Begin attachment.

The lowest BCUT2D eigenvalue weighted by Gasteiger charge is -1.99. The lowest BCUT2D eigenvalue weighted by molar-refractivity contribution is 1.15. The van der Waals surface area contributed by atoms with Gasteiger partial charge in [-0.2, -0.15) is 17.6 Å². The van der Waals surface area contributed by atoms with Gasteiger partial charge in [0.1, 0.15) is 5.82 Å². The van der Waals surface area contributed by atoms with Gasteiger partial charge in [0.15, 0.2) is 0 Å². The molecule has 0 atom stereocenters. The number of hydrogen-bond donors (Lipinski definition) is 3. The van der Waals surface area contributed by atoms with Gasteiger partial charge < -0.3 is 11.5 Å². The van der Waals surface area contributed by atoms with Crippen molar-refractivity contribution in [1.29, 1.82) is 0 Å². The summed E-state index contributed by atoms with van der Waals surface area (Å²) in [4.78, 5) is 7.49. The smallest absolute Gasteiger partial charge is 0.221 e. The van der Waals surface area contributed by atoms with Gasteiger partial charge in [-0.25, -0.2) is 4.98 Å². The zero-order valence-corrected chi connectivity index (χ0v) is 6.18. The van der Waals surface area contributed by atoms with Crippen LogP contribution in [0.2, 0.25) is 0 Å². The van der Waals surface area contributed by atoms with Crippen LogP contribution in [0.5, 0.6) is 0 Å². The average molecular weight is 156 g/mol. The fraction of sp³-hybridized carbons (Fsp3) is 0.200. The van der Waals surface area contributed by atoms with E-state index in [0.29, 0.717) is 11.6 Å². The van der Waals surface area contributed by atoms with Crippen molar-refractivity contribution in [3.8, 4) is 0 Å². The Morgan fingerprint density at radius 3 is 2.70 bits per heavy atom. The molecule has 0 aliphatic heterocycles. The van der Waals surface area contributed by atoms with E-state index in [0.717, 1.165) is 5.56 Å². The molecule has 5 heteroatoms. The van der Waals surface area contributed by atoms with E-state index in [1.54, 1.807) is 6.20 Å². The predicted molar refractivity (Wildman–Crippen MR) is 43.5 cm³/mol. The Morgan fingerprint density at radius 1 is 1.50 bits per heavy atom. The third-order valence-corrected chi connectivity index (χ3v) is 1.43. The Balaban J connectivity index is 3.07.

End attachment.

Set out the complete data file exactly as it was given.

The lowest BCUT2D eigenvalue weighted by Gasteiger charge is -1.99. The lowest BCUT2D eigenvalue weighted by molar-refractivity contribution is 1.15. The van der Waals surface area contributed by atoms with Gasteiger partial charge in [-0.2, -0.15) is 17.6 Å². The van der Waals surface area contributed by atoms with Gasteiger partial charge in [0.1, 0.15) is 5.82 Å². The van der Waals surface area contributed by atoms with Gasteiger partial charge in [0.15, 0.2) is 0 Å². The molecule has 0 atom stereocenters. The number of hydrogen-bond donors (Lipinski definition) is 3. The van der Waals surface area contributed by atoms with Gasteiger partial charge < -0.3 is 11.5 Å². The van der Waals surface area contributed by atoms with Crippen molar-refractivity contribution in [1.29, 1.82) is 0 Å². The summed E-state index contributed by atoms with van der Waals surface area (Å²) in [4.78, 5) is 7.49. The smallest absolute Gasteiger partial charge is 0.221 e. The van der Waals surface area contributed by atoms with Gasteiger partial charge in [-0.25, -0.2) is 4.98 Å². The zero-order valence-corrected chi connectivity index (χ0v) is 6.18. The van der Waals surface area contributed by atoms with Crippen LogP contribution in [0.2, 0.25) is 0 Å². The van der Waals surface area contributed by atoms with Crippen LogP contribution in [0.5, 0.6) is 0 Å². The average molecular weight is 156 g/mol. The fraction of sp³-hybridized carbons (Fsp3) is 0.200. The van der Waals surface area contributed by atoms with E-state index in [0.29, 0.717) is 11.6 Å². The van der Waals surface area contributed by atoms with Crippen molar-refractivity contribution in [3.8, 4) is 0 Å². The Morgan fingerprint density at radius 3 is 2.70 bits per heavy atom. The molecule has 0 aliphatic heterocycles. The van der Waals surface area contributed by atoms with E-state index in [0.717, 1.165) is 5.56 Å². The molecule has 5 heteroatoms. The van der Waals surface area contributed by atoms with E-state index in [1.54, 1.807) is 6.20 Å². The predicted molar refractivity (Wildman–Crippen MR) is 43.5 cm³/mol. The Morgan fingerprint density at radius 1 is 1.50 bits per heavy atom. The third-order valence-corrected chi connectivity index (χ3v) is 1.43. The Balaban J connectivity index is 3.07.